First, the data from >372 to >3ff is backed up. It seems like this may not be necessary, except for >3F0->3ff, which contains the graphic shape for the cursor and edge character. I haven't tested that theory enough to remove it.

 

Next the data from >820->B00 is backed up. Again, I'm not positive this is needed. Also, a larger program seems to use data beyond >B00, so if this IS needed that may cause a crash when XB resumes.

 

The last part is a little tricky - it backs up the Disk buffers up to >3800 (after that point we don't modify anything in VRAM). I wanted to support whatever configuration was in use, within reason, so we read the actual address for free RAM and subtract. If we get a negative number, then the value was higher than >3800 (this would be true for CALL FILES(2) or CALL FILES(1), or a system like Classic99 that does not use VRAM buffers, or even for cassette systems. Otherwise, it copies however much data is needed. Normally (for CALL FILES(3)) this is 40 bytes. If it is more than 146 bytes, though, the program will be overwritten and crash. The pointer is at >8370 if you need to check, If it is less than >376E then too much data is needed and you will need to rework it. This should only be true in unusual cases like multiple disk controllers or CALL FILES() greater than 3.

 

Back to the program, 224 to 232 is the FROMVR copy loop that copies from VRAM to CPU RAM.

 

Lines 234 to 242 is the TOVR copy loop that copies from CPU RAM back to VRAM.

 

Finally, lines 246 and 247 are used by Convert9918 to find the function pointers for LOADRLE and LOADDIR, so it can patch them. This was probably unneeded since much of the rest is hard coded, you definately don't need it for your own program.

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Very impressive.

 

Edit: I think a lot of future XB programs will be spiced up with this.

 

You've done a lot of work, and you're aware of it (the sprite thing), so I guess you're on to also backup of the sprite list and no. of moving sprites, set no. of moving sprites to zero, set the sprite list to point somewhere to >D0, and then, after the picture show, resetting it.

 

Edit: But then maybe the original character patterns are gone anyway ? Then at least no. of moving sprites to zero (no corruption).

 

:thumbsup:

Edited by sometimes99er

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The last big thing I was trying to solve before initial release was the relocation of the XB program so that I could save RLE images as well (smaller, so faster loading). I got that working fine in Classic99 and published the new version of Convert9918. However, it is NOT ready yet. I went ahead and tested with Win994A, MESS, and the real console, and it does not return successfully after you press enter (the picture DOES come up though!) So I need to troubleshoot that.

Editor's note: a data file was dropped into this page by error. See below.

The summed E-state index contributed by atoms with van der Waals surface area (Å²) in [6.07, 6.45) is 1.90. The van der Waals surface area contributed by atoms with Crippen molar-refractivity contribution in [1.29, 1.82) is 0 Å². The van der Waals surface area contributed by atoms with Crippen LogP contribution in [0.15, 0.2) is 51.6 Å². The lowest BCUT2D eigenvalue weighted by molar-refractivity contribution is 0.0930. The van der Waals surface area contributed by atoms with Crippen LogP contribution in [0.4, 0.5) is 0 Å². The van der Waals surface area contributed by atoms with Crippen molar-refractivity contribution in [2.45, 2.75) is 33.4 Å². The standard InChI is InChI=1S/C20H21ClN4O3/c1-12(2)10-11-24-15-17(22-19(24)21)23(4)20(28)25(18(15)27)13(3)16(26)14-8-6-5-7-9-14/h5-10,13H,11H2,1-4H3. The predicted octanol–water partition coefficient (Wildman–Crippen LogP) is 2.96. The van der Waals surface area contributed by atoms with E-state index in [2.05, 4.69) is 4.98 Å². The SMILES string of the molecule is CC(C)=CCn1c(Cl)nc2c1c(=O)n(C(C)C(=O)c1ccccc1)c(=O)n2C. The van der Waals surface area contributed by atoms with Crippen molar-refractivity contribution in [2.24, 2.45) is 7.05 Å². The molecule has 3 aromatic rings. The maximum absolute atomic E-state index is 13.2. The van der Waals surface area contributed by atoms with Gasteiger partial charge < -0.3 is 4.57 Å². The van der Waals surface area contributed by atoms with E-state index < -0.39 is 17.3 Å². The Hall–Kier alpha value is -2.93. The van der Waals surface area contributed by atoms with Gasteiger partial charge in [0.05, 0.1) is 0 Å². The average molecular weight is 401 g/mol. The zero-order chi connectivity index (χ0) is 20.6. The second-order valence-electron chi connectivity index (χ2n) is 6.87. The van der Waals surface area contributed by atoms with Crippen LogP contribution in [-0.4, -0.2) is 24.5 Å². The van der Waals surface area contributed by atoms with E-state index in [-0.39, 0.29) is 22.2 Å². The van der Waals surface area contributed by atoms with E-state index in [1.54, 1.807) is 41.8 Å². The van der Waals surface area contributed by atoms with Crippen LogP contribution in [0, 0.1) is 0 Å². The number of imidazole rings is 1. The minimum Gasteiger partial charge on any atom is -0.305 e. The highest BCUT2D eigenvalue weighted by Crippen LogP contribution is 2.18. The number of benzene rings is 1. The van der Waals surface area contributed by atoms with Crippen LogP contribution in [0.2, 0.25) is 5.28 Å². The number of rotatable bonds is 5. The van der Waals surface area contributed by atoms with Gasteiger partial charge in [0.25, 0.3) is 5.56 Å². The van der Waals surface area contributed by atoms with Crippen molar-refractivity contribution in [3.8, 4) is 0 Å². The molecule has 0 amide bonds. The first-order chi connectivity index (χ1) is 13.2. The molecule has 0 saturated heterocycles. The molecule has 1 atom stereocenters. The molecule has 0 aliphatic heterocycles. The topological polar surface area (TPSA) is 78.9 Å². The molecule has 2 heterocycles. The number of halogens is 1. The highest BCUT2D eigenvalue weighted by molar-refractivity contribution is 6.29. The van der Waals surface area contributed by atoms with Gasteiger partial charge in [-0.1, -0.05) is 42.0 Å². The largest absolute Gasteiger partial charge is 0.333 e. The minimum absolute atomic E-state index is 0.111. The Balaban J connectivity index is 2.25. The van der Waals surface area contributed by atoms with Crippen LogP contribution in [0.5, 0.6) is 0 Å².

(edit) ah, just disregard most of my previous post asking for help. I worked out what is wrong on the other emus and real hardware, just a different block I need to backup/restore. Will fix that tommorrow. I think I may take the automotion suggestion too :).

Edited by Tursi

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I still haven't seen this run, but reading the breakdown.... Man, this is some serious work!!! Thank you so much, Tursi! I plan on utilizing this pretty heavily. :)

 

This really is an awesome community... The talent here... Wow

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I don't personally think it's super useful because of how much it adds to load time, but I'm happy to provide because it was a fun little hack. (Most people would usually rather get on with the game than wait to load a picture, hit a key, then wait to load the game).

 

Anyway, it now works as intended, and it's tested on Classic99, Win994a, MESS and real hardware with a CF7.

 

The following caveats come along with it:

 

-VDP RAM is trashed. That means you lose all your character definitions, and all sprites are turned off (I added a CALL DELSPRITE(ALL) to address Sometimes99er's suggestion), even the color table is messed. You can and should use CALL CHARSET in your next program to get the default characters and colors back, but you don't get lower-case with CALL CHARSET and so they, and all other characters, will be scrambled. :)